Glastonbury Festival is one of the biggest and most legendary music weekends in the world. Every year over the Summer Solstice, thousands of people flock to Somerset, England's Worthy Farm to bask in sets from some of the largest and most eclectic names in music, and move significantly closer to giving themselves a disease of the liver. But in 2018, as in 2012, the festival will be taking a break.
Every six years the event takes a "fallow year," as it is based on a working dairy farm, and keeping the festival site in working order keeps a great deal of upkeep: the fallow year, which allows the site to rest, is part of that upkeep. Enter: the BBC. Charged with televising Glastonbury every year, the broadcaster has planned an event called The Biggest Weekend to temporarily fill the gap in the UK's music calendar. Slated to take place across England, Northern Ireland, Scotland and Wales across the weekend of May 25-28 2018, it's estimated that 175,000 music fans will attend. There are plans to televise The Biggest Weekend (presumably named in conjunction with BBC Radio 1's music festival The Big Weekend) on BBC Two and BBC Four in the UK, though it'll be a one-off which will not take place in 2019, when Glastonbury returns in a blaze of glory and warm beer.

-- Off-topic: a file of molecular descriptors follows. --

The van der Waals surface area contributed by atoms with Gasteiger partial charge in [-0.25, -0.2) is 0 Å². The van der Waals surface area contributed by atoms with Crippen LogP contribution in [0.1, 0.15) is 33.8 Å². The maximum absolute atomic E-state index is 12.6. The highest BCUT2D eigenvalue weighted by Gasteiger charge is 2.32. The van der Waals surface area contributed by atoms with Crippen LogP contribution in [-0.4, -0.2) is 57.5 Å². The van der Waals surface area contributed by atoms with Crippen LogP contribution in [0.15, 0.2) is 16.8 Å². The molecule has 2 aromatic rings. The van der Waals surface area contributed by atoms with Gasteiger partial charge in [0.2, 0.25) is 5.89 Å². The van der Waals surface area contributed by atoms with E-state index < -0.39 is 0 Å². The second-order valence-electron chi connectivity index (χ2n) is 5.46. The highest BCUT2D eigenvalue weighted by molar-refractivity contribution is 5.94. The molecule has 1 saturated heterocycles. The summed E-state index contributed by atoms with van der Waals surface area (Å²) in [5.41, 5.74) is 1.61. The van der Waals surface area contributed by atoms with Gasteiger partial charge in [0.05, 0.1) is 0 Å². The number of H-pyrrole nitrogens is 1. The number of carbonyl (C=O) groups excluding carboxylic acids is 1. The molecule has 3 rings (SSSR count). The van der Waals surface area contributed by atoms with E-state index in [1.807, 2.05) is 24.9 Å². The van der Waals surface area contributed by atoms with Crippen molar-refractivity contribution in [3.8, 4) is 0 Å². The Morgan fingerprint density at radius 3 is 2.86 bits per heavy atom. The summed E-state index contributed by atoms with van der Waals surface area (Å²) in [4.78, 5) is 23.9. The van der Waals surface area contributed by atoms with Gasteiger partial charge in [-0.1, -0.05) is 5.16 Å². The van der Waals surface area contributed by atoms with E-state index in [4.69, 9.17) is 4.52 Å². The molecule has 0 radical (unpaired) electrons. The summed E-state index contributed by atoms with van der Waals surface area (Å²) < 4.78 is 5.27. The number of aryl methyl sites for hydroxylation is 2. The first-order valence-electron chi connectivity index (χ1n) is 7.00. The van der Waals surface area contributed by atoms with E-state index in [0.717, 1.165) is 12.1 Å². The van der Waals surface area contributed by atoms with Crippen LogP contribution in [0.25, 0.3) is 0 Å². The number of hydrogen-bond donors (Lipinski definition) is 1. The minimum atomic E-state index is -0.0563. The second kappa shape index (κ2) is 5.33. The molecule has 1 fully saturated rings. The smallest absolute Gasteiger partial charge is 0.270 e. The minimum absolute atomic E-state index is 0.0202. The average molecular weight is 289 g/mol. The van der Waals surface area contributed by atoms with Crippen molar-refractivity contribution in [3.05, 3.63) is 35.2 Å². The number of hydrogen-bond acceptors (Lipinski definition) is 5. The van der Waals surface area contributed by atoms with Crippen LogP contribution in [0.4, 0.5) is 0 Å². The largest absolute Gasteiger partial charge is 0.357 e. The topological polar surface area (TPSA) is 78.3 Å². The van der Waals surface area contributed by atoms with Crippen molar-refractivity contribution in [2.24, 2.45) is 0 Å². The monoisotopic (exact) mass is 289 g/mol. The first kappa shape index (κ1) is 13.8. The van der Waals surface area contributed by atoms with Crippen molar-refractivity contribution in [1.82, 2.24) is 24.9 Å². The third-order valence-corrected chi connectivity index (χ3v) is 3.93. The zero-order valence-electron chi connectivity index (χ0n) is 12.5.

In a statement, the director of BBC Radio and Music Bob Shannen said, "BBC Music has a strong history of bringing the nation together for some special moments, and this is the biggest single music event ever attempted by the BBC," adding "We will be celebrating the diversity of music from four different corners of the country, bringing the best UK music to the world and the best global music to the UK." But though it's well-intentioned, something tells me that a fairly tame weekend hosted by the BBC won't really be able to take the place of what is essentially a systematic, week-long, endurance style test of how far you can push your body. See you in 2019, Glastonbury.
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